It takes a diverse collection of talent to form a winning team.
Every team's management is charged with the task of compiling a roster that boasts an array of players, each with a different method of contributing to form a balanced team.
Though it takes all types of players to win, the importance of a clutch player with a lethal shot should never be understated.
Players that can shoot top-shelf with unstoppable accuracy or use a blistering slap-shot to handcuff a goalie have the ability to change games and electrify a crowd with a single flick of the wrist.
The shoot-first mentality is a common trait among players, yet to combine poise with accuracy and consistency, as well as the gift for finishing scoring chances, makes for something special.
This list celebrates the league's top shooters.
Evgeni Malkin has a talent for scoring goals from difficult angles.
The Penguins superstar can seemingly score from anywhere since his release is so quick and accurate.
While you'll often see Malkin use his deadly one-timer as a weapon on the Pens power play, it's his ability to generate scoring chances on plays like this that land him a spot on the list.
Last season, Malkin appeared in only 43 games due to injuries.
2010/2011 Stats: 15 G, 22 A, 37 Points
This year, he's had early injury problems again, but has still managed seven points in six games.
Patrick Sharp can pick his spots.
Unless you're a Hawks fan, you probably remember him best as that guy that came bursting down the wing and went shelf on your goaltender. Or perhaps he went in alone and shot stick-side to break open a tie game.
Either way, "Sharpie" finds ways to score pretty goals, often at big times for his team. He's got great accuracy that he uses to put the finishing touches on his chances.
2010/11 Stats: 34 G, 37 A, 71 Points
Sharp's currently sitting third on his team in scoring, with 10 points in 11 games.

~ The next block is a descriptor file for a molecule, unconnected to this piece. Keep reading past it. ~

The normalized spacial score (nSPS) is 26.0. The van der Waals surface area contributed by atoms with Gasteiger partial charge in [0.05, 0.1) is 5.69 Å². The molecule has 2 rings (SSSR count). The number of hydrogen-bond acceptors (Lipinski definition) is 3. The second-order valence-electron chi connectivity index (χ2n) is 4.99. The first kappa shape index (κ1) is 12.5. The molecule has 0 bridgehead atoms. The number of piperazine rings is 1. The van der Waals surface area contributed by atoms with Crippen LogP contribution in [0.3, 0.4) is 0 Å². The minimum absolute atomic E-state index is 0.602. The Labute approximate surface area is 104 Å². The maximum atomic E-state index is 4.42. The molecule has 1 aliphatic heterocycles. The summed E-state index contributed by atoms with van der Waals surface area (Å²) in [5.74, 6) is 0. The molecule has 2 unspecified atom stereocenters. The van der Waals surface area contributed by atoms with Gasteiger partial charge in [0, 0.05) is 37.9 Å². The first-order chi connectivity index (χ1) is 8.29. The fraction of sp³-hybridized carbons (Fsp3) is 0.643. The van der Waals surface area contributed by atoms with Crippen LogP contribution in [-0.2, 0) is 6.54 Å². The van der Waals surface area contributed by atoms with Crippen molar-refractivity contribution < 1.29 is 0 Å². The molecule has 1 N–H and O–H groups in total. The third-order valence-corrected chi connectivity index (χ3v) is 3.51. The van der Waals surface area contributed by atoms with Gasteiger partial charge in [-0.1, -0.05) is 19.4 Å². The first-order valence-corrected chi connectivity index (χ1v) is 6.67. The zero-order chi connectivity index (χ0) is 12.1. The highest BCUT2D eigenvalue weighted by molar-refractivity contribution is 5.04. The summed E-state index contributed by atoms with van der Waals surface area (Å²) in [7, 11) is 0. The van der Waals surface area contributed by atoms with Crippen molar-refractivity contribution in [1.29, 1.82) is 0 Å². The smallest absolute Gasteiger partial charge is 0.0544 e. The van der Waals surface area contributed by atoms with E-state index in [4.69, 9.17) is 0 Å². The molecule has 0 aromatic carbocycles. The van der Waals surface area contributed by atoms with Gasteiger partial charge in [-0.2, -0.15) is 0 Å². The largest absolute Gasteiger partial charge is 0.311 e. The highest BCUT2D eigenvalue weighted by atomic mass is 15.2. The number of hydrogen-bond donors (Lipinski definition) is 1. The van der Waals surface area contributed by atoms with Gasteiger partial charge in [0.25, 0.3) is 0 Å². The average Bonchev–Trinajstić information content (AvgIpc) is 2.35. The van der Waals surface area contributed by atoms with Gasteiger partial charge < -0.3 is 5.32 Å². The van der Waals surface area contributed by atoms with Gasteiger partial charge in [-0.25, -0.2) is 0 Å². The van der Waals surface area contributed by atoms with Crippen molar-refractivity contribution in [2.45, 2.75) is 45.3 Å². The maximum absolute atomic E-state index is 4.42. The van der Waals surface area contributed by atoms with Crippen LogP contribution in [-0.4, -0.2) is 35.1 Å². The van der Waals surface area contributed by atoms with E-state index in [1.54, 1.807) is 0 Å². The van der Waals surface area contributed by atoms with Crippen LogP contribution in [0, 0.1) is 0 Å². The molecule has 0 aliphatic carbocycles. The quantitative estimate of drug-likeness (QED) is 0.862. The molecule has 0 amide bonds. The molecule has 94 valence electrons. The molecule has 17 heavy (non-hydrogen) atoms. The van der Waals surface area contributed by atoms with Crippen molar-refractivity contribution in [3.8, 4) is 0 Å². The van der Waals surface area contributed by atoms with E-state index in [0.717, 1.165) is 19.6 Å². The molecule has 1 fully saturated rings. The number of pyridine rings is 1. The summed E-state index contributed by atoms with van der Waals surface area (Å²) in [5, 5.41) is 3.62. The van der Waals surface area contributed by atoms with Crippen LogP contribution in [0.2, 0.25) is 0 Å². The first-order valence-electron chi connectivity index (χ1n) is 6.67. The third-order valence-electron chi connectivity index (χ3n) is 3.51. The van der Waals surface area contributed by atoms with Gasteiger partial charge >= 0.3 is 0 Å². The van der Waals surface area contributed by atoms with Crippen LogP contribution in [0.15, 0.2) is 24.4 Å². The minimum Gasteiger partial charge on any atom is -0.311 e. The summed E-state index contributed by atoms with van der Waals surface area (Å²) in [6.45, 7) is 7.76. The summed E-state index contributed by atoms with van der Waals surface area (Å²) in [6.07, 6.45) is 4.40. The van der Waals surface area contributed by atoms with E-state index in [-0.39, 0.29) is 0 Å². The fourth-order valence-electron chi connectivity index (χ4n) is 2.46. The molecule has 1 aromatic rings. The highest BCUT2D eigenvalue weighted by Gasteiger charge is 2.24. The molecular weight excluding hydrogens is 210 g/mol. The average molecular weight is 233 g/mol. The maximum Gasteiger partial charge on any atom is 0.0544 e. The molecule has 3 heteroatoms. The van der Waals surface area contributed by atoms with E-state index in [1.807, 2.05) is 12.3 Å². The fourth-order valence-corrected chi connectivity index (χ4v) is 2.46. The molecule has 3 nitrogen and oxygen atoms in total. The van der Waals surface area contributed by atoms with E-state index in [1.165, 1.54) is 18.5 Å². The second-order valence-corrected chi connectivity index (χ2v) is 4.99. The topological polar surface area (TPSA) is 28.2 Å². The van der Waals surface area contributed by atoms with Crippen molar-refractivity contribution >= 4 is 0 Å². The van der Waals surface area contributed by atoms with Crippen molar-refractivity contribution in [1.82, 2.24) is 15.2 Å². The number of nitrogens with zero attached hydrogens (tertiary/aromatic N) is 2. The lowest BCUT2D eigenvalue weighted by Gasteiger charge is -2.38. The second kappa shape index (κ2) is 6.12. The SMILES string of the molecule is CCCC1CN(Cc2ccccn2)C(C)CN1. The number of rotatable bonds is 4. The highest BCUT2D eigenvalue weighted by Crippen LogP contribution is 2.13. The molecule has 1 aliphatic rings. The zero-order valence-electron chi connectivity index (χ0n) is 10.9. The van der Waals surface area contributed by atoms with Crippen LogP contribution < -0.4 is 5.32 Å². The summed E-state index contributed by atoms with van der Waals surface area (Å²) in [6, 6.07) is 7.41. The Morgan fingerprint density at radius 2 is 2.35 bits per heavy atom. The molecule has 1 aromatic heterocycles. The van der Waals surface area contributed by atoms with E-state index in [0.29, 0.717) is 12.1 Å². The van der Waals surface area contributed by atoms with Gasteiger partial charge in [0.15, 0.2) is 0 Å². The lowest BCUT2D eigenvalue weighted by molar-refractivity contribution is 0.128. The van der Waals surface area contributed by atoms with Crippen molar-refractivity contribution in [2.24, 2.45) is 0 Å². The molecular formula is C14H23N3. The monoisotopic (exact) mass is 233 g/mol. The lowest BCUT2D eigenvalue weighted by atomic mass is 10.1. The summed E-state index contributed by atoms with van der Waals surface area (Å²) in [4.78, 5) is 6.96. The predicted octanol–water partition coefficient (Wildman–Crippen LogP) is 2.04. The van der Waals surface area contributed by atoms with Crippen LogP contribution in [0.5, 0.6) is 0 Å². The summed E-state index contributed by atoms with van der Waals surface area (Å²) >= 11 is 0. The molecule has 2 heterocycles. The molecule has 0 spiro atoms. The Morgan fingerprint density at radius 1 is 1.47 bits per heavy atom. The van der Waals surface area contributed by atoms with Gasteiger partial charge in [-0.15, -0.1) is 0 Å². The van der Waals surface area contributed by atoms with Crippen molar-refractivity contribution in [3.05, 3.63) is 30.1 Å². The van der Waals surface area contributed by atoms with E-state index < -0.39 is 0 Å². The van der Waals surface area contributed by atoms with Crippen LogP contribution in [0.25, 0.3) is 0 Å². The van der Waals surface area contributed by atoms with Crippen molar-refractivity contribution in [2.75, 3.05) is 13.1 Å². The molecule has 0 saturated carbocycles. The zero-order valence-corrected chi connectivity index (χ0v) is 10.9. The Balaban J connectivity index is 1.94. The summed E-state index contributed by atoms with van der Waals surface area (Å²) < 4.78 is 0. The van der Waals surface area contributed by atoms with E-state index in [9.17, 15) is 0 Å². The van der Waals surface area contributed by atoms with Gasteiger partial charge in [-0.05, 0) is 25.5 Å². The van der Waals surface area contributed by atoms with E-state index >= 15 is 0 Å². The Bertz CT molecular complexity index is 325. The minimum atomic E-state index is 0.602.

Thomas Vanek is one of a few highly underrated players in the league.
The Austrian-born forward has steadily increased his production over the years, leading his team in goals and points last season.
He's a shoot-first type of player who can score at key moments in the game for his team.
With a powerful slap shot and laser-beam wrister in his repertoire, Vanek is fast becoming one of the league's best snipers.
2010/11 Stats: 32 G, 41 A, 73 Points.
This year he's off to a blazing start, posting 16 points in 11 games.
For a small man, Mike Cammalleri has a big shot.
Fans around the league are familiar with watching the Habs sniper drop to one knee to whistle home a one timer. Chances are it's probably happened against their team at some point.
Mike found his stride in the 2009-2010 playoffs, where he seemingly carried much of the offensive burden for his team throughout their remarkable run.
His lethal power, accuracy and ability to provide clutch goal support land him at 17 on the list.
2010/11 Stats: 19G, 28A, 47 Points.
This year, he's posted five points in eight games.
Jeff Carter has had a slow start to his time in Ohio, already suffering an injury which has kept him out of the lineup.
Before he was shipped out of Pennsylvania, however, Carter developed a reputation as a deadly shooter with the Flyers.
He's been a steady point producer throughout his career, with a talent for finding the back of the net.
Coming to Columbus will be a big test for him, but his heavy slap shot and quick release are an asset to any offense, and should help him find success.
2010/11 Stats: 36G, 30A, 66 Points.
So far, Carter's had a very slow start to the new year, picking up three assists in five games.
The man they call "Hoss" in Chicago has a fantastic wrist shot.
Over the past several playoffs, Vancouver fans have been left pulling their hair out in frustration as they've watched Marian Hossa burst behind their defense to score top-shelf countless times.
This past postseason was no different, as you'll see "Hoss" once again do what he does best in Game 5 of the first round.
Hossa's talents aren't limited to breakaway goals, however, as his career has been populated with creative and timely tallies.
At the heart of his steady production is, surprise, a great shot.
Like everyone else on this list, Marian finds holes in the opposition's defense and makes them pay.
He's also a very clutch goal scorer and comes through with a perfect shot when the games matter the most.
2010/11 Stats: 25G, 32A, 57 Points
He's started the new year off with a bang, netting five goals and five assists in 10 games.
Marian Gaborik makes this list for one reason: accuracy.
Simply put, Gaborik has the ability to make a team look silly.
For example, he could use his soft hands to create room for himself before picking a corner with ease, or he could turn the jets on to create a breakaway before snapping a well-aimed shot under a goalie's blocker.